In this process, a mixture of salt, sodium nitrite, and starter culture of lactic acid bacteria is mixed with meat, placed in casings, fermented, and then dried in a carefully controlled air-drying process. This process kills harmful bacteria and takes more time.
Semi-dry salami is usually heated in smokehouses to fully cook it and partially dry it. The texture comes out semi-soft.
Does Salami Go Bad Over Time?
Yes, salami does go bad over time. The timing however, varies with different types of salami. It also varies if the salami has been cut, as it will go bad a lot faster when cut than if it remains whole. Dry salami, which can remain at room temperature, must be refrigerated as soon as it is cut because bacteria grows rapidly once it is cut.
Freeze salami if you cannot use it within the time labeled on package.
Uncooked Fresh Salami, Uncured Lasts:
- At room temperature – 2 hours
- In the refrigerator, opened or unopened – 1-2 days
- In the freezer – 1-2 months
Cooked Fresh Salami, Uncured Lasts:
- In the refrigerator, opened – 3-4 days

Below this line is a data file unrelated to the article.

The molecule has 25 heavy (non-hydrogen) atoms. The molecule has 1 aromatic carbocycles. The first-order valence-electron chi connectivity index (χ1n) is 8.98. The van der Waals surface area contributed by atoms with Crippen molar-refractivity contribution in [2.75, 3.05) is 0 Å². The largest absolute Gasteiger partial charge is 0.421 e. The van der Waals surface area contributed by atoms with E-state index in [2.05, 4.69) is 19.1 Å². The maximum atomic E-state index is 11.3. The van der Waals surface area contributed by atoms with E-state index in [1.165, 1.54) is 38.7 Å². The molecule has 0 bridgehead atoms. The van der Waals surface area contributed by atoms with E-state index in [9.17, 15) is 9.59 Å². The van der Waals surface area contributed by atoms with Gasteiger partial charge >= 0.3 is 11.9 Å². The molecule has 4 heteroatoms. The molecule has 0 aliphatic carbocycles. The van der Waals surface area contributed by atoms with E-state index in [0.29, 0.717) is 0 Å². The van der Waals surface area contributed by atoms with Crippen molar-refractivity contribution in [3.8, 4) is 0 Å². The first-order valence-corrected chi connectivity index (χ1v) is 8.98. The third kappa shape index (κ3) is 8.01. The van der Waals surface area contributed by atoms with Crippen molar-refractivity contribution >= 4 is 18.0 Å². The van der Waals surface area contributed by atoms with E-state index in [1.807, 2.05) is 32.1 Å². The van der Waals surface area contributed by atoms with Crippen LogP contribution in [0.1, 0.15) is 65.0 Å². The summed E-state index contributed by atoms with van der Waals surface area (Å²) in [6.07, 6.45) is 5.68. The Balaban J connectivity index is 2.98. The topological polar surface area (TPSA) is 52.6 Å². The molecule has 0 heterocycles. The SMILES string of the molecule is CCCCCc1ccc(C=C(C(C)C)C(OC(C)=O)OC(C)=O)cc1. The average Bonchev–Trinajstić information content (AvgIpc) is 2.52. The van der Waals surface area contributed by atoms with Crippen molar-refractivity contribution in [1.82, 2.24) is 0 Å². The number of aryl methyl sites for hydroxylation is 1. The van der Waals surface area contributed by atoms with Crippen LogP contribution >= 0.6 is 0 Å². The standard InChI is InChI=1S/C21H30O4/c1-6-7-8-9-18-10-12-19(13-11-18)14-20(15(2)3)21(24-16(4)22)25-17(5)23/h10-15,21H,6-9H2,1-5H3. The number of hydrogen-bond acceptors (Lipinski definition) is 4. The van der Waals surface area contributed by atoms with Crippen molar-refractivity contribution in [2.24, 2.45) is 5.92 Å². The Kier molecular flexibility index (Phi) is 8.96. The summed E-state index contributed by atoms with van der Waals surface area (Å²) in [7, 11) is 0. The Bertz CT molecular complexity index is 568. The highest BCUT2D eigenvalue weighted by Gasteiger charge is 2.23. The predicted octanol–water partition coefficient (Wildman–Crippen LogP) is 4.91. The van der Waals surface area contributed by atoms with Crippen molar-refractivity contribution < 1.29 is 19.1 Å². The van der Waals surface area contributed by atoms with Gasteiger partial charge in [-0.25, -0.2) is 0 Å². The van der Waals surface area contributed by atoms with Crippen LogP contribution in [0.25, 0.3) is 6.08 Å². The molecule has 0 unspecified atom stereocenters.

- In the refrigerator, unopened – 2 weeks
- In the freezer – 2-3 months
Hard/Dry Salami, Cured Lasts:
- At room temperature, unopened – 6 weeks
- In refrigerator, opened and uncut – 3 weeks
- In refrigerator, unopened and uncut – indefinitely
- In freezer – 1-2 months, but will remain safe beyond that time if kept at constant frozen temperature of 0 degrees Fahrenheit.
Does Salami Need To Be Refrigerated?
All sausage, except for dry salami, is perishable and needs refrigeration. For best results, always refrigerate salami and follow dates on packages.
Some dry salami is shelf-stable and doesn’t require refrigeration or freezing to be stored safely. These products will not have a safe handling statement, cooking directions, or keep refrigerated statement.
How Can You Tell If Salami Has Gone Bad?
Look for these signs to tell if salami has gone bad, and do not taste it if you see any of the following:
1. Change in Color
It is completely normal to see a white powdery residue on your salami. That is a good mold and is an important part of the curing process of salami. However, if you see any other color such as black, green, grey, or brown, it is time to throw it away. Those are signs of contamination from bad bacteria and it should be thrown away.